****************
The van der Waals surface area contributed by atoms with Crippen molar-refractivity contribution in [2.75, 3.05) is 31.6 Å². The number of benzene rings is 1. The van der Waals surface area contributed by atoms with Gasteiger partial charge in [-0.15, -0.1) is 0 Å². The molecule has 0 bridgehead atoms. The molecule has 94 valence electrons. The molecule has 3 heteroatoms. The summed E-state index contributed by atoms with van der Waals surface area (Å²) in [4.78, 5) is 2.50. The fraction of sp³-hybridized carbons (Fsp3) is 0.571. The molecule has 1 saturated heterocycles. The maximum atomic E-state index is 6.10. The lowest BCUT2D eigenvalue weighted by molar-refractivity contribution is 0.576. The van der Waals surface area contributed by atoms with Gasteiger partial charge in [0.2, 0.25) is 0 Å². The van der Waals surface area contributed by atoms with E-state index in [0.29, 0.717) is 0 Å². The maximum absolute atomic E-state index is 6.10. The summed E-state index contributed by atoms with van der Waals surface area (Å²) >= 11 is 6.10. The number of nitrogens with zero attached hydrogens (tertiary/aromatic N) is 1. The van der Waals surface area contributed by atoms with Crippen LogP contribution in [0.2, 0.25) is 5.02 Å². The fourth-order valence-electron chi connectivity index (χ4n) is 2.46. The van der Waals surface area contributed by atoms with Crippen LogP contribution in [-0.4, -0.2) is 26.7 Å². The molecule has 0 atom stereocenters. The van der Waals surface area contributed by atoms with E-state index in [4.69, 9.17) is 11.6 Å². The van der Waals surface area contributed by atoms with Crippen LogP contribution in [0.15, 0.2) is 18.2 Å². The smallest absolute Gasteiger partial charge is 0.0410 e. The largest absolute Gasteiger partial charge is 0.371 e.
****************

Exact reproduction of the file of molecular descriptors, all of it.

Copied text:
The van der Waals surface area contributed by atoms with Crippen molar-refractivity contribution in [2.75, 3.05) is 31.6 Å². The number of benzene rings is 1. The van der Waals surface area contributed by atoms with Gasteiger partial charge in [-0.15, -0.1) is 0 Å². The molecule has 0 bridgehead atoms. The molecule has 94 valence electrons. The molecule has 3 heteroatoms. The summed E-state index contributed by atoms with van der Waals surface area (Å²) in [4.78, 5) is 2.50. The fraction of sp³-hybridized carbons (Fsp3) is 0.571. The molecule has 1 saturated heterocycles. The maximum atomic E-state index is 6.10. The lowest BCUT2D eigenvalue weighted by molar-refractivity contribution is 0.576. The van der Waals surface area contributed by atoms with Gasteiger partial charge in [0.2, 0.25) is 0 Å². The van der Waals surface area contributed by atoms with E-state index in [0.29, 0.717) is 0 Å². The maximum absolute atomic E-state index is 6.10. The summed E-state index contributed by atoms with van der Waals surface area (Å²) >= 11 is 6.10. The number of nitrogens with zero attached hydrogens (tertiary/aromatic N) is 1. The van der Waals surface area contributed by atoms with Crippen LogP contribution in [0.2, 0.25) is 5.02 Å². The fourth-order valence-electron chi connectivity index (χ4n) is 2.46. The van der Waals surface area contributed by atoms with Crippen LogP contribution in [-0.4, -0.2) is 26.7 Å². The molecule has 0 atom stereocenters. The van der Waals surface area contributed by atoms with E-state index in [4.69, 9.17) is 11.6 Å². The van der Waals surface area contributed by atoms with Crippen LogP contribution in [0.15, 0.2) is 18.2 Å². The smallest absolute Gasteiger partial charge is 0.0410 e. The largest absolute Gasteiger partial charge is 0.371 e.